Contributed by Joseph T. Grant, Graduate Research Assistant, Department of Chemistry, University of Wisconsin-Madison; Ive Hermans, Ph.D., Professor of Chemistry and Chemical & Biological Engineering, University of Wisconsin-Madison
Chemical catalysis plays an important role in employing green chemistry principles, most notably by improving reaction efficiencies. Improvements to reaction efficiency can tangibly come in numerous forms, including reducing the amount of energy delivered to heat a reactor and reducing the energy required to separate a desired reaction product from a reaction’s product mixture.
Emerging “on-purpose” propylene technologies are a contemporary example of catalysis development for the implementation of energy-efficient chemical processes. The recent surge in shale-gas production altered the landscape for the production of small olefins, especially ethylene and propylene, the no.1 and no. 2 most-produced organic chemicals worldwide, respectively. Substitution of oil-derived naphtha by shale gas as the feedstock to steam crackers translates as an economical method to produce ethylene, yet the overall production of propylene from steam crackers has flat-lined as a result. With the ever-increasing demand for propylene, methods to produce propylene “on-purpose” rather than as a byproduct of steam cracking must emerge: The current “on-purpose” propylene technique, non-oxidative propane dehydrogenation, has significant process inefficiencies, including 1) unfavorable thermodynamics (endothermicity), requiring high reaction temperatures and propylene yields limited by equilibrium; 2) reactor down-time to regenerate the catalyst due to carbon deposits constantly forming on the catalyst surface; and 3) use of precious metal (Pt-based) or toxic (Cr-based) catalysts.
The oxidative dehydrogen of propane (ODHP, Scheme 1), however, provides practical solutions to all the process inefficiencies noted above. The inclusion of oxygen in the feedstream makes the reaction exothermic, driving down required reaction temperatures, and additionally eliminates the need for catalyst regeneration. However, inclusion of oxygen also results in the formation of unwanted CO and CO2 (COx) products, lowering the selectivity of the desired propylene product. Despite decades of research dedicated to catalyst development for ODHP, selectivity to propylene remains too low to be implemented in industrial applications. This lack of product control identifies the need for the discovery of alternative materials with the ability to better control this partial oxidation.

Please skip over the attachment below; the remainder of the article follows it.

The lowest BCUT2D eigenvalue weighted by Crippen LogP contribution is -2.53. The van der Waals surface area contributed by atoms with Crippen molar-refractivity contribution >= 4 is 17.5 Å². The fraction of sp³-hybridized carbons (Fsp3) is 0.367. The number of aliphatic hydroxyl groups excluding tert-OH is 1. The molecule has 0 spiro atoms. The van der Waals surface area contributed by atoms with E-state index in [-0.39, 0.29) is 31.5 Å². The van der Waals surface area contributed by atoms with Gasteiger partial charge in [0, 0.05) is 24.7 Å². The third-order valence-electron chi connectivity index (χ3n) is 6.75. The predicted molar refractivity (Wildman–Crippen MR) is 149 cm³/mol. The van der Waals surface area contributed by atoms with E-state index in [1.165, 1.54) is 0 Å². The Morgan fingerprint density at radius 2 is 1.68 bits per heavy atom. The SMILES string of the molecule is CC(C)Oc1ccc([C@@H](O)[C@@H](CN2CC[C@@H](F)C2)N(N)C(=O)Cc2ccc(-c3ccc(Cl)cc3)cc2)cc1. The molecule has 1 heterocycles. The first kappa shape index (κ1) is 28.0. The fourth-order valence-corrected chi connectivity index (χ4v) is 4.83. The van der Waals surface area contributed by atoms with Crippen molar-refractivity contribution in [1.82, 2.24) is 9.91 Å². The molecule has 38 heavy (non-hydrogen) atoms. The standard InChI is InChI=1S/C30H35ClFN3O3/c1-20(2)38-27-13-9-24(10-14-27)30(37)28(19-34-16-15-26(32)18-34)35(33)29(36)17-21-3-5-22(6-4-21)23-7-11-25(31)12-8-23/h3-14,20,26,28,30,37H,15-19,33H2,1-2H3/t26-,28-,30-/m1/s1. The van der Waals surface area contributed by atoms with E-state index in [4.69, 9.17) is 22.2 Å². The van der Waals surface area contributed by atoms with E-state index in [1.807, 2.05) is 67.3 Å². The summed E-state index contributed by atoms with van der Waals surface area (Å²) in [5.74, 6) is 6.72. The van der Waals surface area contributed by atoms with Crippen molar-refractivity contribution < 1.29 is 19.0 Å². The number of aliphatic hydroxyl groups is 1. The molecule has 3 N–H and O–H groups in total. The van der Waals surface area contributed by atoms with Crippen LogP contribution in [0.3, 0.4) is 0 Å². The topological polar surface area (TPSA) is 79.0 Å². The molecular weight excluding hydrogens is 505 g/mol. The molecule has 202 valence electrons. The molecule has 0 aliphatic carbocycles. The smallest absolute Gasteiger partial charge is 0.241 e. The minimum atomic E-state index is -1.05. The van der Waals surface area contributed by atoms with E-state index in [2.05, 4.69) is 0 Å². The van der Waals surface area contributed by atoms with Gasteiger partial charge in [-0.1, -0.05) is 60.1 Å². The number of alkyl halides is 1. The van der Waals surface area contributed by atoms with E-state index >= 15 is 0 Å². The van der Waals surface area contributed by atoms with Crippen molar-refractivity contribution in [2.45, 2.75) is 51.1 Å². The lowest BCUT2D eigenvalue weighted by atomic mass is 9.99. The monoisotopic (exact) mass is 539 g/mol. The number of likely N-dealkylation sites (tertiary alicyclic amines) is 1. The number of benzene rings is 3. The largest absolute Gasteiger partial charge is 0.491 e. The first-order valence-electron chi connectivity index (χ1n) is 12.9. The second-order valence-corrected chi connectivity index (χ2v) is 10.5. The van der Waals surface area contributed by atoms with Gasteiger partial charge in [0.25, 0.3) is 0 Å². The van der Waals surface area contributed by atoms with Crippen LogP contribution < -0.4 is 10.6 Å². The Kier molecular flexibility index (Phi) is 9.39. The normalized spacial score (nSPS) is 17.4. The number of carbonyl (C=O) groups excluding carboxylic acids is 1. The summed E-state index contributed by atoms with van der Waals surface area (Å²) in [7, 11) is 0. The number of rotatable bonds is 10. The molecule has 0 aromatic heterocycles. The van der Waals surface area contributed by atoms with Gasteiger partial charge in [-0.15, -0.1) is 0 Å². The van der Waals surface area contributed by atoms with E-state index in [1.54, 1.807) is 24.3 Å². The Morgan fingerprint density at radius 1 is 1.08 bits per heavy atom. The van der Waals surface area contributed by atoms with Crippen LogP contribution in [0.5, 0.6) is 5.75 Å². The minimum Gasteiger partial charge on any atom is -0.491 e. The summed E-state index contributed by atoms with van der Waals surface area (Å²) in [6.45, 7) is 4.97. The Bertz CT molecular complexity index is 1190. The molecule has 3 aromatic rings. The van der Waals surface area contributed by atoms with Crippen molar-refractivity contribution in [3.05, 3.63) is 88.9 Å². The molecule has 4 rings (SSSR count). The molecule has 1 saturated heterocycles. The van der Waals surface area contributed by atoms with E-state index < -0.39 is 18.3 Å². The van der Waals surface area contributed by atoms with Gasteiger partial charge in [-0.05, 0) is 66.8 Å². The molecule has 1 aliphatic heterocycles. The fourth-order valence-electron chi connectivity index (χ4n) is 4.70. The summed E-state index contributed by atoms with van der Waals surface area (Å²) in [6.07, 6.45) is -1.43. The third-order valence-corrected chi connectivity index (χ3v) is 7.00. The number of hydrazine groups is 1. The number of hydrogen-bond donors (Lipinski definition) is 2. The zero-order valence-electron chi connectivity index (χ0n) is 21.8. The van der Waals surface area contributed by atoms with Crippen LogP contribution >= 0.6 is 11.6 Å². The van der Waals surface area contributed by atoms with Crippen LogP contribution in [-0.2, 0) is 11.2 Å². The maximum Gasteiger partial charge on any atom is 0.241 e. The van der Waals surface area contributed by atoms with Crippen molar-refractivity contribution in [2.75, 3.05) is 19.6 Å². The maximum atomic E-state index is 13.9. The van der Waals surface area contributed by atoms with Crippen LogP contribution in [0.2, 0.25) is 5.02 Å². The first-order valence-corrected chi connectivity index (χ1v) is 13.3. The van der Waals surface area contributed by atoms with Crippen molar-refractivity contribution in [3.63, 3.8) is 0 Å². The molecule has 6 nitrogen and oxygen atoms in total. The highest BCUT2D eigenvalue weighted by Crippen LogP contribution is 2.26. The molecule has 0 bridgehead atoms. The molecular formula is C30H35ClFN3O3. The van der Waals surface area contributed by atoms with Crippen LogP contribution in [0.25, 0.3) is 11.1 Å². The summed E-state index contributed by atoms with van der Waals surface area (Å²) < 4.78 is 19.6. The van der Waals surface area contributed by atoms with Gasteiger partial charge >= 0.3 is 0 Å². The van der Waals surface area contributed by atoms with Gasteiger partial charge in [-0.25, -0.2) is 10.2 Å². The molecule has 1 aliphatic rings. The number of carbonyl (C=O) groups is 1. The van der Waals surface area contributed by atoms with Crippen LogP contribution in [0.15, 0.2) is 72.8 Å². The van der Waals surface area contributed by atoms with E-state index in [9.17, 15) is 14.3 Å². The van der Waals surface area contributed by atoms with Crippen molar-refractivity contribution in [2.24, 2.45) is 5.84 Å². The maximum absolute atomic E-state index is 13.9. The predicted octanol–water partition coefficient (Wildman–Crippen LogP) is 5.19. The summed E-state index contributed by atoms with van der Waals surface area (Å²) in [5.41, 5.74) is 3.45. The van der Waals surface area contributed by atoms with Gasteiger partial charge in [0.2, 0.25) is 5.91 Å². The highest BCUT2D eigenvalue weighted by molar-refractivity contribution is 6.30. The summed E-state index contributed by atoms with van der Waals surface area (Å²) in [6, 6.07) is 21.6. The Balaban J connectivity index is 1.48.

While our research team explored an interesting discovery regarding enhanced two-dimensional dispersion of vanadium oxide on SiO2 [3, 4], we simultaneously sought out an inert material with high thermal conductivity to use as a diluent material in the catalyst bed (the area inside a tube reactor where the catalyst is present). The heat generated by the catalyst during exothermic reactions (like ODHP) must be uniformly distributed throughout a catalyst bed. In such circumstances, it is essential that a reactive catalyst be mixed with an inert thermal conductor to ensure constant temperature throughout a reactor bed. After reading literature describing the thermal conductive properties and chemical resistance of hexagonal boron nitride (hBN) , we decided to use it as a diluent in our reactor setup for ODHP. When performing control experiments loading hBN in our reactor to examine its inertness, we were amazed to see that hBN was not only reactive for ODHP, but that it actually yielded high selectivity to propylene and low selectivity to COx, something that traditional catalysts for ODHP have consistently struggled to do.